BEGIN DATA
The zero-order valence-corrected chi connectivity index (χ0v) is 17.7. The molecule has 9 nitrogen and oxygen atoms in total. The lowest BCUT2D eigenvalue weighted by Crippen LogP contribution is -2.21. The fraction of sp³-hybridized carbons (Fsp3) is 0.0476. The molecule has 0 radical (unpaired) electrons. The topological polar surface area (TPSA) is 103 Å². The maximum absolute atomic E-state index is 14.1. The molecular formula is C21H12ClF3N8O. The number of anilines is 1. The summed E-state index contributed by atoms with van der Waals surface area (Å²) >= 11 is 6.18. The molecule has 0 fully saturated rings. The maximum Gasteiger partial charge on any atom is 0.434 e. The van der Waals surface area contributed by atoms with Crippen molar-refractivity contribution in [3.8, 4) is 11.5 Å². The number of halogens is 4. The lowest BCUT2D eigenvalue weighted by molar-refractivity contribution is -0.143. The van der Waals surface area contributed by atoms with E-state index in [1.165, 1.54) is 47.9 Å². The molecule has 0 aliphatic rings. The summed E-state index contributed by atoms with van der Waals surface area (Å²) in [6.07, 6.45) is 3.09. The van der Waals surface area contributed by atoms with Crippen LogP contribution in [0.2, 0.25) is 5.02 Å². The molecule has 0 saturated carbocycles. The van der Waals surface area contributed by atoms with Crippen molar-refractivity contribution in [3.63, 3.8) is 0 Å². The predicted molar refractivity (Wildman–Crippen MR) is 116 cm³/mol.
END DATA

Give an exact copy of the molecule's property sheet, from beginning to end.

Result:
The zero-order valence-corrected chi connectivity index (χ0v) is 17.7. The molecule has 9 nitrogen and oxygen atoms in total. The lowest BCUT2D eigenvalue weighted by Crippen LogP contribution is -2.21. The fraction of sp³-hybridized carbons (Fsp3) is 0.0476. The molecule has 0 radical (unpaired) electrons. The topological polar surface area (TPSA) is 103 Å². The maximum absolute atomic E-state index is 14.1. The molecular formula is C21H12ClF3N8O. The number of anilines is 1. The summed E-state index contributed by atoms with van der Waals surface area (Å²) >= 11 is 6.18. The molecule has 0 fully saturated rings. The maximum Gasteiger partial charge on any atom is 0.434 e. The van der Waals surface area contributed by atoms with Crippen molar-refractivity contribution in [3.8, 4) is 11.5 Å². The number of halogens is 4. The lowest BCUT2D eigenvalue weighted by molar-refractivity contribution is -0.143. The van der Waals surface area contributed by atoms with E-state index in [1.165, 1.54) is 47.9 Å². The molecule has 0 aliphatic rings. The summed E-state index contributed by atoms with van der Waals surface area (Å²) in [6.07, 6.45) is 3.09. The van der Waals surface area contributed by atoms with Crippen LogP contribution in [0.2, 0.25) is 5.02 Å². The molecule has 0 saturated carbocycles. The van der Waals surface area contributed by atoms with Crippen molar-refractivity contribution in [3.63, 3.8) is 0 Å². The predicted molar refractivity (Wildman–Crippen MR) is 116 cm³/mol.